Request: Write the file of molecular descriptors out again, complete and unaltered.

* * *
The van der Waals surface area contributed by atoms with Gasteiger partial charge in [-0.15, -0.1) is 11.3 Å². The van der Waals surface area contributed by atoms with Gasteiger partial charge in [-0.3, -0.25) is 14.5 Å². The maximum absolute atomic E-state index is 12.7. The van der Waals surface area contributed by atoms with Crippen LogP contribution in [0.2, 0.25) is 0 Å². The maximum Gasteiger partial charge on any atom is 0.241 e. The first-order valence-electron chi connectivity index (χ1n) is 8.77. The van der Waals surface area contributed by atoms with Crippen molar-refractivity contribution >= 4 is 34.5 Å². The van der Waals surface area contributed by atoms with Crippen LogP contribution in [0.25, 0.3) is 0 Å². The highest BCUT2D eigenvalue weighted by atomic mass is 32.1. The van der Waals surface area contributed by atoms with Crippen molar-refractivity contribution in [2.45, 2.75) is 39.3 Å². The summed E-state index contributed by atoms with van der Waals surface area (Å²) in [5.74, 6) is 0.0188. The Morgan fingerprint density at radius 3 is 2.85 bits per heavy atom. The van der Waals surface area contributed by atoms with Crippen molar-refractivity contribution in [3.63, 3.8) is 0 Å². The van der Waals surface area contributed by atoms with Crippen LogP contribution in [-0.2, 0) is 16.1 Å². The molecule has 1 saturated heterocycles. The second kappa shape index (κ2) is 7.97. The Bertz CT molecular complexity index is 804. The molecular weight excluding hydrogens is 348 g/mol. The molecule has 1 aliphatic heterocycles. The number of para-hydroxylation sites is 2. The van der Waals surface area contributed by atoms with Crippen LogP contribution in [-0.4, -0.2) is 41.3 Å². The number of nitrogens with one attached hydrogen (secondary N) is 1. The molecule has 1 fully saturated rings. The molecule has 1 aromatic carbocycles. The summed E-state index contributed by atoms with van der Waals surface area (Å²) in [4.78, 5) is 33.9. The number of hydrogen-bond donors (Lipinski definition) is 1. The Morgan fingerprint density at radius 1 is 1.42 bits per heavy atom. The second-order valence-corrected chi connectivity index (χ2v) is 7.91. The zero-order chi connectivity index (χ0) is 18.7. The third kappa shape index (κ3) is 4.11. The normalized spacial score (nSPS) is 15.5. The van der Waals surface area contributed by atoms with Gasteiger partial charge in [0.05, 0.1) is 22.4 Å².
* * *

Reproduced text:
The van der Waals surface area contributed by atoms with Gasteiger partial charge in [-0.15, -0.1) is 11.3 Å². The van der Waals surface area contributed by atoms with Gasteiger partial charge in [-0.3, -0.25) is 14.5 Å². The maximum absolute atomic E-state index is 12.7. The van der Waals surface area contributed by atoms with Crippen LogP contribution in [0.2, 0.25) is 0 Å². The maximum Gasteiger partial charge on any atom is 0.241 e. The first-order valence-electron chi connectivity index (χ1n) is 8.77. The van der Waals surface area contributed by atoms with Crippen molar-refractivity contribution >= 4 is 34.5 Å². The van der Waals surface area contributed by atoms with Crippen LogP contribution in [0.25, 0.3) is 0 Å². The highest BCUT2D eigenvalue weighted by atomic mass is 32.1. The van der Waals surface area contributed by atoms with Crippen molar-refractivity contribution in [2.45, 2.75) is 39.3 Å². The summed E-state index contributed by atoms with van der Waals surface area (Å²) in [5.74, 6) is 0.0188. The Morgan fingerprint density at radius 3 is 2.85 bits per heavy atom. The van der Waals surface area contributed by atoms with Crippen molar-refractivity contribution in [3.63, 3.8) is 0 Å². The van der Waals surface area contributed by atoms with Crippen LogP contribution in [-0.2, 0) is 16.1 Å². The molecule has 1 saturated heterocycles. The second kappa shape index (κ2) is 7.97. The Bertz CT molecular complexity index is 804. The molecular weight excluding hydrogens is 348 g/mol. The molecule has 1 aliphatic heterocycles. The number of para-hydroxylation sites is 2. The van der Waals surface area contributed by atoms with Crippen LogP contribution in [-0.4, -0.2) is 41.3 Å². The number of nitrogens with one attached hydrogen (secondary N) is 1. The molecule has 1 fully saturated rings. The molecule has 1 aromatic carbocycles. The summed E-state index contributed by atoms with van der Waals surface area (Å²) in [4.78, 5) is 33.9. The number of hydrogen-bond donors (Lipinski definition) is 1. The Morgan fingerprint density at radius 1 is 1.42 bits per heavy atom. The second-order valence-corrected chi connectivity index (χ2v) is 7.91. The zero-order chi connectivity index (χ0) is 18.7. The third kappa shape index (κ3) is 4.11. The normalized spacial score (nSPS) is 15.5. The van der Waals surface area contributed by atoms with Gasteiger partial charge in [0.05, 0.1) is 22.4 Å².